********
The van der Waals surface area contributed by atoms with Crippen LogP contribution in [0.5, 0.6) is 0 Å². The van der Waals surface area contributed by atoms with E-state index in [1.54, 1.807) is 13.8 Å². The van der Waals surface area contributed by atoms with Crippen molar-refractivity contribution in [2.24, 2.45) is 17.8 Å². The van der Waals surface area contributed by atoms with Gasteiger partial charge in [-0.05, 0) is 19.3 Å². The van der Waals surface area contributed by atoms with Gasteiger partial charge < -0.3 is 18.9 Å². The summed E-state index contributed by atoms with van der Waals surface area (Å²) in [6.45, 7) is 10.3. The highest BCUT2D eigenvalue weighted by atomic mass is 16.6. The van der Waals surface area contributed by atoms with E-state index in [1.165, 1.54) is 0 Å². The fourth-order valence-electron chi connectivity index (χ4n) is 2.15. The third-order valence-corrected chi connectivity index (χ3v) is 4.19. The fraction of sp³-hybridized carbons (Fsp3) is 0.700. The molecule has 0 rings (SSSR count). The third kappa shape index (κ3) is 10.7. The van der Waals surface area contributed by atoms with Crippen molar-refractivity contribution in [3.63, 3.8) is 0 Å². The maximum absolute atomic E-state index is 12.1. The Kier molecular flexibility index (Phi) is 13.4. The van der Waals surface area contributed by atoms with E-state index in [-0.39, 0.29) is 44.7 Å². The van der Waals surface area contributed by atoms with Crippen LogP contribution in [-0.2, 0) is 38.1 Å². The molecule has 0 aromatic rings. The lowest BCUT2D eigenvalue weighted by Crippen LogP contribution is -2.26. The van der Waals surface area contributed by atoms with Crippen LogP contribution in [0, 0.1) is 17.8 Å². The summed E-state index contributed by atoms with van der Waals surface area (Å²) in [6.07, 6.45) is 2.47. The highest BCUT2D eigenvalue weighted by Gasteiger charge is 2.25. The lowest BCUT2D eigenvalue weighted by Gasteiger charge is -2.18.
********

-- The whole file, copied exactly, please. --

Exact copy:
The van der Waals surface area contributed by atoms with Crippen LogP contribution in [0.5, 0.6) is 0 Å². The van der Waals surface area contributed by atoms with E-state index in [1.54, 1.807) is 13.8 Å². The van der Waals surface area contributed by atoms with Crippen molar-refractivity contribution in [2.24, 2.45) is 17.8 Å². The van der Waals surface area contributed by atoms with Gasteiger partial charge in [-0.05, 0) is 19.3 Å². The van der Waals surface area contributed by atoms with Gasteiger partial charge < -0.3 is 18.9 Å². The summed E-state index contributed by atoms with van der Waals surface area (Å²) in [6.45, 7) is 10.3. The highest BCUT2D eigenvalue weighted by atomic mass is 16.6. The van der Waals surface area contributed by atoms with E-state index in [1.165, 1.54) is 0 Å². The fourth-order valence-electron chi connectivity index (χ4n) is 2.15. The third-order valence-corrected chi connectivity index (χ3v) is 4.19. The fraction of sp³-hybridized carbons (Fsp3) is 0.700. The molecule has 0 rings (SSSR count). The third kappa shape index (κ3) is 10.7. The van der Waals surface area contributed by atoms with Crippen molar-refractivity contribution in [3.63, 3.8) is 0 Å². The maximum absolute atomic E-state index is 12.1. The Kier molecular flexibility index (Phi) is 13.4. The van der Waals surface area contributed by atoms with E-state index in [-0.39, 0.29) is 44.7 Å². The van der Waals surface area contributed by atoms with Crippen LogP contribution in [-0.2, 0) is 38.1 Å². The molecule has 0 aromatic rings. The lowest BCUT2D eigenvalue weighted by Crippen LogP contribution is -2.26. The van der Waals surface area contributed by atoms with Crippen LogP contribution in [0, 0.1) is 17.8 Å². The summed E-state index contributed by atoms with van der Waals surface area (Å²) in [6.07, 6.45) is 2.47. The highest BCUT2D eigenvalue weighted by Gasteiger charge is 2.25. The lowest BCUT2D eigenvalue weighted by Gasteiger charge is -2.18.